Horn Lake Board of Aldermen

Horn Lake Board of Aldermen met in executive session to discuss strategy regarding a lawsuit over their denial of a site plan for a mosque.

Horn Lake Board of Aldermen met in executive session Tuesday night to discuss strategy regarding a lawsuit over their denial of a site plan for a proposed mosque, but took no action or offered any hint of what the city’s next move will be.

The board was served with a lawsuit last Wednesday by developer Ray Elk after the city voted at its April 20 meeting not to overturn the Planning Commission's recommendation to deny a proposal to build a mosque on 80 acres of land on Church Road.

In a 5-1 vote, officials cited concerns over a lack of water pressure to provide adequate fire protection, traffic safety, and noise issues over potential loud speakers at the mosque.

Elk maintains anti-Muslim bias is the real reason behind the decision to deny him permission to build a mosque and filed a lawsuit.

He was hoping the city would reconsider Tuesday night and allow the development to move forward.

"I really hate this," Elk said. "But if we have to go to court, we have to."

Prior to the executive session, Ward 4 Alderman Charlie Roberts, who was recently defeated in the Republican primary for a fourth term on the board, announced that after visiting a mosque in Memphis that he had a change of heart and was in favor of allowing the mosque to be built.

 

"I want to let everybody know for the record that unless you visit a mosque and see what they do, it's hard to make a rational decision," Roberts said.

Roberts said the country was founded on freedom of religion and that he believes Muslims have a right to build a house of worship just like any other religion.

"If we can have Baptist churches, Methodist churches, Pentecostal churches on every corner and have religious freedom, we should also be able to allow our Islamic Muslim friends to have the same worship," Roberts said.  "I support freedom of religion and will stand behind the freedom of religion for everybody."

The board convened in executive session for about an hour, but took no action or entertained any motions from any of the aldermen to take action regarding the mosque.

Elk said he will gladly drop the lawsuit if the city re-votes and approves the plans for the site. The mosque was only one component of a larger project that he was proposing to develop.

Elk had originally sought approval to build 24 homes that would sit on two acre lots. He was also looking for approval to situate the mosque and a cemetery on the remaining 25 acres.

The proposed 10,000 square foot mosque would occupy about three acres of the property and accommodate 156 worshipers. The site plan included 44 parking spaces - more than were required - and met all setback, natural buffering, and architectural review standards for the Agricultural-Residential zoning. The plan also included a deceleration lane to accommodate traffic entering the mosque on the busy roadway.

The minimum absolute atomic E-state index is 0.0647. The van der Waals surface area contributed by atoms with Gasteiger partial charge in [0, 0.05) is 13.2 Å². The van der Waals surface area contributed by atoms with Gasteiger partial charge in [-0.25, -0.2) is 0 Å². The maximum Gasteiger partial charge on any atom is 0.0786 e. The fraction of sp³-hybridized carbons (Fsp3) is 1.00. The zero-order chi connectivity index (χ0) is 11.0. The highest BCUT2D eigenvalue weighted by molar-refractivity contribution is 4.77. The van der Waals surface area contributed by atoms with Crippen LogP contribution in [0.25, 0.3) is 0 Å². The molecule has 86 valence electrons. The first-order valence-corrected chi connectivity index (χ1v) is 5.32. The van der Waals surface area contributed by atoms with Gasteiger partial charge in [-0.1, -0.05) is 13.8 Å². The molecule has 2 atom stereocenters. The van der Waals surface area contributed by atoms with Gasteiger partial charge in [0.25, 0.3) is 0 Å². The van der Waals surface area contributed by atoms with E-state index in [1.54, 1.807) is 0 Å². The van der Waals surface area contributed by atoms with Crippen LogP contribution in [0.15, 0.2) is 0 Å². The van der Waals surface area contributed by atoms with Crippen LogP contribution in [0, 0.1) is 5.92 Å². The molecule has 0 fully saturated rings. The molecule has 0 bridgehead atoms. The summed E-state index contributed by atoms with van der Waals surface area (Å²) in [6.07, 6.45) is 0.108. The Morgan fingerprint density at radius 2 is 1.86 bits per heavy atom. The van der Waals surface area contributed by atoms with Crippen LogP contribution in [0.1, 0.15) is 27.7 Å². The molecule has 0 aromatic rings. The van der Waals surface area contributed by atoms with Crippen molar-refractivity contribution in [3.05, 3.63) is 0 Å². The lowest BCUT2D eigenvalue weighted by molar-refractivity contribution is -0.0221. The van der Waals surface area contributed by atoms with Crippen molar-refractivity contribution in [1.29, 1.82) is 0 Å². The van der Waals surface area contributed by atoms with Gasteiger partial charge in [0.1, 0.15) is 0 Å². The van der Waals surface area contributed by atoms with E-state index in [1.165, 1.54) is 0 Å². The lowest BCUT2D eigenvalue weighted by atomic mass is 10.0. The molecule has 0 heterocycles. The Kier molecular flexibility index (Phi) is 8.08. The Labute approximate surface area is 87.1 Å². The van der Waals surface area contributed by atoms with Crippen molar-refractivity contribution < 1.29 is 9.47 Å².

The city's former planning director noted in his report that a church is an allowable use, but did not make any recommendations to the city whether to approve or deny the mosque. 

The Planning Commission turned down the site plan 6-0 at its Feb. 22 meeting citing traffic and safety concerns to the surrounding neighborhood.The proposed mosque drew sharp criticism and questions from residents along Church Road who objected to the possibility of loud speakers being installed to call worshipers to prayer, increased traffic along the roadway, and the uncertainty of further development on the site.

None of the residents who spoke out against the mosque at that meeting raised religious concerns.

Elk said he did not understand why the board of aldermen turned down the site plan.

"I've lived in this area for over 20 years," Elk said. "My kids went to Horn Lake school until we moved to Southaven. This is my home for 20 years.  I just don't get it."

Elk said the proposed homes would mean more tax revenue for the city.

"I'm not talking about $100,000 homes," Elk said. "These are going to be $500,000 homes. This is going to be a lot of revenue for the city."

He said the plan met all of the requirements and went above and beyond what was required. He offered to put in writing that there would be no loud speakers, and even went so far as to pledge not to build anything else on the site.

"Before I even went before the board, I met with (Mayor Allen Latimer) and had a sketch," Elk said. "It had 23 homes. It had the mosque. And it had the cemetery. I said that's what I am doing with the 80 acres. Are there any problems? He said as long as I have the plans and it meets the code, I would be good. But they didn't approve a thing. They rejected the whole plan. And they rejected it because I am a Muslim man."

Elk reiterated his belief that the denial was based on anti-Muslim bias, pointing to comments he's seen made in a Facebook group.

"There is a group and a few people that is stirring all this hate," Elk said. "If you read some of the comments, they are disgusting."

Roberts said after the meeting that he was working on a plan to resolve the matter, but could not offer more specifics at this time.

"It's a work in progress," Roberts said. "But I believe in treating everyone fairly."

 

(1) comment

Dave Young

This change in direction by Roberts does not pas the smell test. There are rumors he is on the payroll of the mosque as PR. Needs to be an ethics investigation.

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